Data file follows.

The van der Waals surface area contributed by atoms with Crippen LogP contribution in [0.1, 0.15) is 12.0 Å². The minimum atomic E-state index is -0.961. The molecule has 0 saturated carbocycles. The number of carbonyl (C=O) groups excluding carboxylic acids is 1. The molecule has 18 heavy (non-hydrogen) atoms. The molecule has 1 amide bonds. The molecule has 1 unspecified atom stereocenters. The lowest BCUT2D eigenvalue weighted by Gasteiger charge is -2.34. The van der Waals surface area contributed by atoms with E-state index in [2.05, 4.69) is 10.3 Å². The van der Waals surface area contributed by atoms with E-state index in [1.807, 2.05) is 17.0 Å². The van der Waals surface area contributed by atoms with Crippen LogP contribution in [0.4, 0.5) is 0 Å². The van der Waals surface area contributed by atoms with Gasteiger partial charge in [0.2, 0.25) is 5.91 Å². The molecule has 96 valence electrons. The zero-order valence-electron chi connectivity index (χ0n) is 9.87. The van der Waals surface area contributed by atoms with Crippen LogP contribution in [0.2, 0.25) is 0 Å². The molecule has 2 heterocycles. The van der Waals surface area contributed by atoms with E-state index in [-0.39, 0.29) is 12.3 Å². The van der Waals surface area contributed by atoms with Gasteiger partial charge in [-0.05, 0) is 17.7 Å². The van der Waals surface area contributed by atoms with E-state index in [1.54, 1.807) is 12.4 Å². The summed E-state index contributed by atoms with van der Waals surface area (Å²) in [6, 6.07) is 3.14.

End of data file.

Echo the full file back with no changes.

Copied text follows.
The van der Waals surface area contributed by atoms with Crippen LogP contribution in [0.1, 0.15) is 12.0 Å². The minimum atomic E-state index is -0.961. The molecule has 0 saturated carbocycles. The number of carbonyl (C=O) groups excluding carboxylic acids is 1. The molecule has 18 heavy (non-hydrogen) atoms. The molecule has 1 amide bonds. The molecule has 1 unspecified atom stereocenters. The lowest BCUT2D eigenvalue weighted by Gasteiger charge is -2.34. The van der Waals surface area contributed by atoms with E-state index in [2.05, 4.69) is 10.3 Å². The van der Waals surface area contributed by atoms with E-state index in [1.807, 2.05) is 17.0 Å². The van der Waals surface area contributed by atoms with Crippen LogP contribution in [0.4, 0.5) is 0 Å². The van der Waals surface area contributed by atoms with Gasteiger partial charge in [0.2, 0.25) is 5.91 Å². The molecule has 96 valence electrons. The zero-order valence-electron chi connectivity index (χ0n) is 9.87. The van der Waals surface area contributed by atoms with Crippen LogP contribution in [0.2, 0.25) is 0 Å². The molecule has 2 heterocycles. The van der Waals surface area contributed by atoms with E-state index in [-0.39, 0.29) is 12.3 Å². The van der Waals surface area contributed by atoms with Gasteiger partial charge in [-0.05, 0) is 17.7 Å². The van der Waals surface area contributed by atoms with E-state index in [1.54, 1.807) is 12.4 Å². The summed E-state index contributed by atoms with van der Waals surface area (Å²) in [6, 6.07) is 3.14.